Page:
GE Eucalyptus Deregulation Campaign
See the danger in action. Watch this five-minute video on the impact of timber plantations and GE trees.
Once GE trees escape, there is no way to call them back. Tell the USDA to Ban GE Trees.
Tree biotech company ArborGen is seeking regulatory approval from the USDA for eucalyptus trees genetically engineered for cold tolerance. If granted approval, ArborGen plans to sell hundreds of millions of seedlings every year across the southeastern US, from Texas to South Carolina. We must tell the USDA to ban genetically engineered trees.
The USDA is set to issue a draft decision on ArborGen’s request during 2014. USDA approval of GE eucalyptus trees would set a dangerous precedent that could lead to the legalization of GE versions of native forest trees, including poplar and pine, which would inevitably and irreversibly contaminate native forests with destructive GE traits, devastating forest ecosystems and wildlife. Once GE trees escape, there is no way to call them back.
The only way to stop GE trees from invading and contaminating US native forests is to ban the commercial release of GE trees before it is too late.
Lawsuit Against GE Trees
As part of the effort to encourage the USDA to ban GE trees, Global Justice Ecology Project, the Center for Biological Diversity, Sierra Club, the Center for Food Safety, Dogwood Alliance and the International Center for Technology Assessment filed a lawsuit in 2010 to stop the planting of 260,000 genetically engineered trees (eucalyptus) across seven southern US states. Read More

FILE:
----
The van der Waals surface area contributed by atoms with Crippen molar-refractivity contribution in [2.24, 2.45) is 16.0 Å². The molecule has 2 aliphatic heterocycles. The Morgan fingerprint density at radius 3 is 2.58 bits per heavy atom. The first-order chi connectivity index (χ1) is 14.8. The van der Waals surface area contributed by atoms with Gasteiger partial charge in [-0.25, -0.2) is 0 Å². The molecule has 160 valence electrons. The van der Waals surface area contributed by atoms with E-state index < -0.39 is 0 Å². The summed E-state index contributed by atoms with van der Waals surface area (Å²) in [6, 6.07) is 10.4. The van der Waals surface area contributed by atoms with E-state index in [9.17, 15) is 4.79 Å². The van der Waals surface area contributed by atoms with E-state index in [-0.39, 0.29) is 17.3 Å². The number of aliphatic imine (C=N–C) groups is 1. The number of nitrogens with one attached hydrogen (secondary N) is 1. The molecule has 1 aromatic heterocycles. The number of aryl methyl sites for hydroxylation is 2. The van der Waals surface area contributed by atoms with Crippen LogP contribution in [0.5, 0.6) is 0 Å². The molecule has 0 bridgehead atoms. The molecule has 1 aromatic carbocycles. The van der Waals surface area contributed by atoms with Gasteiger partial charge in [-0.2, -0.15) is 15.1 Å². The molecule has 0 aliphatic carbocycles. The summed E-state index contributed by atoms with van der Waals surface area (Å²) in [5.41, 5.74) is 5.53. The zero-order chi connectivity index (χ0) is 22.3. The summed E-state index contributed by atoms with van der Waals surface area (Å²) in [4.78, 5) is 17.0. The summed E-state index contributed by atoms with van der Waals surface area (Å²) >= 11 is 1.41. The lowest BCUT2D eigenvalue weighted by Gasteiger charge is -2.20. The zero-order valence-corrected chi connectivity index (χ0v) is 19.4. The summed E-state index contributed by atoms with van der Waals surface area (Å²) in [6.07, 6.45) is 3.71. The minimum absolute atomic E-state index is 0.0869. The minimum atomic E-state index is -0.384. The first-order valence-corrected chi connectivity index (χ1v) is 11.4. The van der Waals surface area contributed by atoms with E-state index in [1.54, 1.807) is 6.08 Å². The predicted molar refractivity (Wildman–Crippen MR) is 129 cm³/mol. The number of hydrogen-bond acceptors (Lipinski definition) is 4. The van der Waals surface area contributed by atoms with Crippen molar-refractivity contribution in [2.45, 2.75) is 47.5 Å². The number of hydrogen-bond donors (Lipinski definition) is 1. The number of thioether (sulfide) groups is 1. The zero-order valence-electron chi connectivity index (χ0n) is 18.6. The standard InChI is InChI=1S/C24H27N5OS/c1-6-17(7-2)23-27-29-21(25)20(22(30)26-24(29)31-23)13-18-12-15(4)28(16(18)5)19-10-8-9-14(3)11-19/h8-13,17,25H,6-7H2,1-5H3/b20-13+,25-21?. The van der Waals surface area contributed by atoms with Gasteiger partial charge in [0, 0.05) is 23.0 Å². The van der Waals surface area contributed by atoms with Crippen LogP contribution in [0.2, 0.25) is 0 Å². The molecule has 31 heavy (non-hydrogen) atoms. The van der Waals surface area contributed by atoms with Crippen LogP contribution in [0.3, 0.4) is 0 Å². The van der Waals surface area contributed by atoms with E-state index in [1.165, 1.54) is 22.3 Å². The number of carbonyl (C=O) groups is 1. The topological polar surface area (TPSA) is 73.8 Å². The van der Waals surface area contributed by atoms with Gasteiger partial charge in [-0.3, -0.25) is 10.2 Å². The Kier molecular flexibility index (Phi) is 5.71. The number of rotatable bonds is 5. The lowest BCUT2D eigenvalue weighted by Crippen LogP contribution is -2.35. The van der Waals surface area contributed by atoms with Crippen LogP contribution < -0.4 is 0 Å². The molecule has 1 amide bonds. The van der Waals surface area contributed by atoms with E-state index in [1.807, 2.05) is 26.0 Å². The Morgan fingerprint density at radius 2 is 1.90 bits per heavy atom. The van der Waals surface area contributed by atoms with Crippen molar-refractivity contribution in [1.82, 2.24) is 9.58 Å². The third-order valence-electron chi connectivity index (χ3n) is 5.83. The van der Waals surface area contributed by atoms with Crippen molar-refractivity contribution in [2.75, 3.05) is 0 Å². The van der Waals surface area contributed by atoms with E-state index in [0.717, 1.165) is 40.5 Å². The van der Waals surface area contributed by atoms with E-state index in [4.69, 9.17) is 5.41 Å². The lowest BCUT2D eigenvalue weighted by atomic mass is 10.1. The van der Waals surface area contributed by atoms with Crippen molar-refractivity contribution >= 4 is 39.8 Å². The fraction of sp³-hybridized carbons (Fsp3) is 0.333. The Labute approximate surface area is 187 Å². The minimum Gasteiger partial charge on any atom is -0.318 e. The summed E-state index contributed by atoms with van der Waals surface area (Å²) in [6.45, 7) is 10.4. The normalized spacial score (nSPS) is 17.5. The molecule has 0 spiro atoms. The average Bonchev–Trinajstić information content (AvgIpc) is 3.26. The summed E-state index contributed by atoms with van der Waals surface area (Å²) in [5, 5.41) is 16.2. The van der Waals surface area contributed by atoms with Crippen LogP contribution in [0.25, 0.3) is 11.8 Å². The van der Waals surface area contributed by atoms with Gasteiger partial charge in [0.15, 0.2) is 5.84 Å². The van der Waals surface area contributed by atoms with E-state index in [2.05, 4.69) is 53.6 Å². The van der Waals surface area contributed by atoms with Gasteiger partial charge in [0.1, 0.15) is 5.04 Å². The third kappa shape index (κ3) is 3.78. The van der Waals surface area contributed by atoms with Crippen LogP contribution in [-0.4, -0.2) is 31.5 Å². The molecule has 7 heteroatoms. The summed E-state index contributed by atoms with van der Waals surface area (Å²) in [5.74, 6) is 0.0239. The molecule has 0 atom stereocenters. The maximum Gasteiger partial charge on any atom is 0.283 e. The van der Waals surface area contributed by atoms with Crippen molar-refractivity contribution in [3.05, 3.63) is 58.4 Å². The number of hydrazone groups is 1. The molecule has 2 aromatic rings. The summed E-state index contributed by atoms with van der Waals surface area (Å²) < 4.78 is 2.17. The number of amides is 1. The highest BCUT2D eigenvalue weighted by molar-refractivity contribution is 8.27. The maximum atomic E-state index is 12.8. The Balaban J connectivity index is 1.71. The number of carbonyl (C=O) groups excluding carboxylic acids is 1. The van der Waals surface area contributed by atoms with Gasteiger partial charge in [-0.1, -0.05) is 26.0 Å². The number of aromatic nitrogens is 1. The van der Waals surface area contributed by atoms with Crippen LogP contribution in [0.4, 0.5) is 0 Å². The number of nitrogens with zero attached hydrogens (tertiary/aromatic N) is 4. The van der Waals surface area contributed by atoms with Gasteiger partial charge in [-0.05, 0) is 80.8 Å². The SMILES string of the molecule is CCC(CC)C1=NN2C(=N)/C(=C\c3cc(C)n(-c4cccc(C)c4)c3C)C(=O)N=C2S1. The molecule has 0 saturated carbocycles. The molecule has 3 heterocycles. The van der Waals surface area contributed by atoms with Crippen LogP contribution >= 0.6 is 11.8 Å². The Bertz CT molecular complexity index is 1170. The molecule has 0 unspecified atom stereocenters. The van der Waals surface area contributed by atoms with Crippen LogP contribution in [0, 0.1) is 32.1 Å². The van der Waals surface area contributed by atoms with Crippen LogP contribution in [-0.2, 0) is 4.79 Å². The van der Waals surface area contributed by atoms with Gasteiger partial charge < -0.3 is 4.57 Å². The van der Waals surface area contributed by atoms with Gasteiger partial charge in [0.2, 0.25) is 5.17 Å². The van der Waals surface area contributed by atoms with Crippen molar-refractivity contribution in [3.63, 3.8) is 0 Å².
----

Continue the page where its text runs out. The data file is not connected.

It’s time to mobilize to stop the threat of GE Trees. Tell the USDA that ArborGen’s GE freeze tolerant eucalyptus plantations pose an unprecedented threat to forests and wildlife in the US and around the world. You can get involved by:
- Signing the petition to the USDA demanding a ban on GE Trees.
- Printing out a PDF of the petition to get signatures.
- Joining our mailing list to stay in the loop.
- Hosting a screening of the free documentary, “A Silent Forest: The Growing Threat, Genetically Engineered.”
- Organize your community to educate and take action.
- Become a partner organization.
- Donating! Our success is your success. We rely on contributions from people like you to keep the campaign going.
USDA Lawsuit to Stop the Planting of GE Trees
In 2010, a lawsuit was filed by the Center for Food Safety, Center for Biological Diversity, Global Justice Ecology Project, Dogwood Alliance and Sierra Club to stop the planting of 260,000 genetically engineered eucalyptus trees across seven southern US states (from South Carolina to Texas).
The record of the lawsuit to stop GE trees and all of the associated materials, including concerns raised by the US Forest Service and other public agencies, are archived below:
The USDA’s Finding of No Significant Impact (FONSI) regarding the request by GE tree company ArborGen to plant the GE eucalyptus trees:
The counties where the field trials are located (from pp. 8-16 of the EA) Click on map above for locations.
Comments submitted by the Georgia Wildlife Resources Division expressing concerns about the GE eucalyptus planting:
Comments submitted by the Florida Exotic Pest Plant Council expressing concerns about the GE eucalyptus planting: